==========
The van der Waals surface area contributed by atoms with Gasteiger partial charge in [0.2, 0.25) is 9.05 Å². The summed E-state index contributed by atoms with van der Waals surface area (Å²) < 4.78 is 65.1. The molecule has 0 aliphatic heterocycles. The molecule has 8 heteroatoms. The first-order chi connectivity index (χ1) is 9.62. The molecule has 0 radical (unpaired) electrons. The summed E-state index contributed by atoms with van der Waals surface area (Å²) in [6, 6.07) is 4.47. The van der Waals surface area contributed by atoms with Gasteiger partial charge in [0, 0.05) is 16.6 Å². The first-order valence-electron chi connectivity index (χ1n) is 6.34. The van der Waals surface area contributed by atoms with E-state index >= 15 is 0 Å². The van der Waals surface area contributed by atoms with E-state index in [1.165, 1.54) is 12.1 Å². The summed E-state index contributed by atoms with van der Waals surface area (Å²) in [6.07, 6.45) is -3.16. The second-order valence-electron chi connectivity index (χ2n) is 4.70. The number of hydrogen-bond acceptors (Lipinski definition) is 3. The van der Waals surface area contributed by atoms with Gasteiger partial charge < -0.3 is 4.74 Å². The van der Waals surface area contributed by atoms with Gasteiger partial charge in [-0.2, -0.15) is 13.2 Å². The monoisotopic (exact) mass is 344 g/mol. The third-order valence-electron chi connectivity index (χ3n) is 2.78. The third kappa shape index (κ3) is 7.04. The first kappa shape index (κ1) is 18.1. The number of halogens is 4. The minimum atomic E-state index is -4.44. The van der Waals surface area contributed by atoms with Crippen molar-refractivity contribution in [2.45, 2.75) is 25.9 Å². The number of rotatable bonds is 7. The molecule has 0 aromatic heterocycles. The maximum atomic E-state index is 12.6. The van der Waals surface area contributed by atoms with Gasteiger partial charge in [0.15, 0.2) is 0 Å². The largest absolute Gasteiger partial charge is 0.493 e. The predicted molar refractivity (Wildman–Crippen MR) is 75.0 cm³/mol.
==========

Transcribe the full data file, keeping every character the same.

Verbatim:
The van der Waals surface area contributed by atoms with Gasteiger partial charge in [0.2, 0.25) is 9.05 Å². The summed E-state index contributed by atoms with van der Waals surface area (Å²) < 4.78 is 65.1. The molecule has 0 aliphatic heterocycles. The molecule has 8 heteroatoms. The first-order chi connectivity index (χ1) is 9.62. The molecule has 0 radical (unpaired) electrons. The summed E-state index contributed by atoms with van der Waals surface area (Å²) in [6, 6.07) is 4.47. The van der Waals surface area contributed by atoms with Gasteiger partial charge in [0, 0.05) is 16.6 Å². The first-order valence-electron chi connectivity index (χ1n) is 6.34. The van der Waals surface area contributed by atoms with E-state index >= 15 is 0 Å². The van der Waals surface area contributed by atoms with E-state index in [1.165, 1.54) is 12.1 Å². The summed E-state index contributed by atoms with van der Waals surface area (Å²) in [6.07, 6.45) is -3.16. The second-order valence-electron chi connectivity index (χ2n) is 4.70. The number of hydrogen-bond acceptors (Lipinski definition) is 3. The van der Waals surface area contributed by atoms with Gasteiger partial charge < -0.3 is 4.74 Å². The van der Waals surface area contributed by atoms with Gasteiger partial charge in [-0.2, -0.15) is 13.2 Å². The monoisotopic (exact) mass is 344 g/mol. The third-order valence-electron chi connectivity index (χ3n) is 2.78. The third kappa shape index (κ3) is 7.04. The first kappa shape index (κ1) is 18.1. The number of halogens is 4. The minimum atomic E-state index is -4.44. The van der Waals surface area contributed by atoms with Crippen molar-refractivity contribution in [2.45, 2.75) is 25.9 Å². The number of rotatable bonds is 7. The molecule has 0 aromatic heterocycles. The maximum atomic E-state index is 12.6. The van der Waals surface area contributed by atoms with Gasteiger partial charge in [0.15, 0.2) is 0 Å². The largest absolute Gasteiger partial charge is 0.493 e. The predicted molar refractivity (Wildman–Crippen MR) is 75.0 cm³/mol.